I largely agree with Jan. I've had the hiberation file get corrupted a number of times over the years, and losing a few days of work because of that wouldn't be great. I'd really not depend on it as a reliable mechanism and would design a method to pause computation before hibernating or sleeping the machine.
If you've got access to another machine (that stays up all the time) that you can run your work on, a better approach might be to run your program there, and use some remote access mechanism to to get to it and check on results. But even in that case, having intermediate check points you can resume from is a better approach, as any arbitrary system will need to be rebooted for one reason or another, and this could interrupt your calculations.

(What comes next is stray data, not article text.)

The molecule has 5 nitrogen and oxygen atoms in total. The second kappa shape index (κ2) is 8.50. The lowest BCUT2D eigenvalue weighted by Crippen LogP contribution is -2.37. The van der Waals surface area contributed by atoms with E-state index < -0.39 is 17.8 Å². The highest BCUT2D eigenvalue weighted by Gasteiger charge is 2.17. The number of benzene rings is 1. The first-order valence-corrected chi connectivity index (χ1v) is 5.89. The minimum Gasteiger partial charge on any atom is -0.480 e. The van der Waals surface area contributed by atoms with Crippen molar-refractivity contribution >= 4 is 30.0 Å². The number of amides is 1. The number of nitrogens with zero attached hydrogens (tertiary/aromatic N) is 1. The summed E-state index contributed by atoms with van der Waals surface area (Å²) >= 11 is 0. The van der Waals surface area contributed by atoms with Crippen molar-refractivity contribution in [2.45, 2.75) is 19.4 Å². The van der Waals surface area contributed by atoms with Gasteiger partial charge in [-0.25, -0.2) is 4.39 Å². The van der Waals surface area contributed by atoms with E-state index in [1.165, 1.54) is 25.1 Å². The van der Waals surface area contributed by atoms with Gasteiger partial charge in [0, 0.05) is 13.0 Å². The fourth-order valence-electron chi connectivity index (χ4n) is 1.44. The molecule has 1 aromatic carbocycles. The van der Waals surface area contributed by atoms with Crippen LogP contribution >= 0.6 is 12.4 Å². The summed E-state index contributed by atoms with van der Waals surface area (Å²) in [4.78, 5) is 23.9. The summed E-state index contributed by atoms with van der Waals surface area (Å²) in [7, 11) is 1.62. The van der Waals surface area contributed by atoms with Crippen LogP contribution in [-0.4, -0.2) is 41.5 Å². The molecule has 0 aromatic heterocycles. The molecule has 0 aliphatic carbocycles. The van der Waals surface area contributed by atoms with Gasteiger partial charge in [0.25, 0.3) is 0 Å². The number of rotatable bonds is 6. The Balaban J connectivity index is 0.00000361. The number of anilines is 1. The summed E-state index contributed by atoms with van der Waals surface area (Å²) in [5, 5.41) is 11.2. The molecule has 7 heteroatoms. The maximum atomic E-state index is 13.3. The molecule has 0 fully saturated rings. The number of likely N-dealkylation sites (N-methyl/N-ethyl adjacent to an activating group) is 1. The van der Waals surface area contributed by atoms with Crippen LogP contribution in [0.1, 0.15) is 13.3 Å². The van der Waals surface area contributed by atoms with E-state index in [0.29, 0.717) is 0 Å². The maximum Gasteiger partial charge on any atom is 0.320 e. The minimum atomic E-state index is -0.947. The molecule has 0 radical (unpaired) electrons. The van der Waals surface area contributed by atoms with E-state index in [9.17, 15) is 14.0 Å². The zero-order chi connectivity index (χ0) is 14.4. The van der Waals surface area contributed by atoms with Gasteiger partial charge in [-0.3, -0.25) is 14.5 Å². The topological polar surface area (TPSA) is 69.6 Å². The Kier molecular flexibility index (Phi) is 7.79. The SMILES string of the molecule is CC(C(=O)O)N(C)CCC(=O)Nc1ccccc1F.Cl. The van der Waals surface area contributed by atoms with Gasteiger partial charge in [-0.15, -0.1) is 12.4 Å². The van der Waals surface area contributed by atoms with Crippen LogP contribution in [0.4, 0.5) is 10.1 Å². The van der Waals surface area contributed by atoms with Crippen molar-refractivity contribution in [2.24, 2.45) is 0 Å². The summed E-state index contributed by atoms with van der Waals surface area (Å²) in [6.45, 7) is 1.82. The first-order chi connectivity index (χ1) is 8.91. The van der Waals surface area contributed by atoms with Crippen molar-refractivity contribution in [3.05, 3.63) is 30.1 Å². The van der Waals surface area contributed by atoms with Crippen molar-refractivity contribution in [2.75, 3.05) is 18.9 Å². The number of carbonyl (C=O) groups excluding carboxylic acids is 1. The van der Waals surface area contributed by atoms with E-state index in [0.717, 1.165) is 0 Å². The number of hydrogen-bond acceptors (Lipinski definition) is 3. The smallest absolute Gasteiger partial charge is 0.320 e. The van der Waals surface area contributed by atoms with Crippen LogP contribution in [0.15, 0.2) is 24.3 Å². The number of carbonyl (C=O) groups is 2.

Running analysis for days also makes a program very difficult to debug and maintain since you have to wait days between iterations to know if your changes are "right".
You might want to also look into methods (refactoring, profiling your code, parallelizing, etc) that could decrease your run-time, too. Just because it takes days with the current implementation doesn't mean it always has to.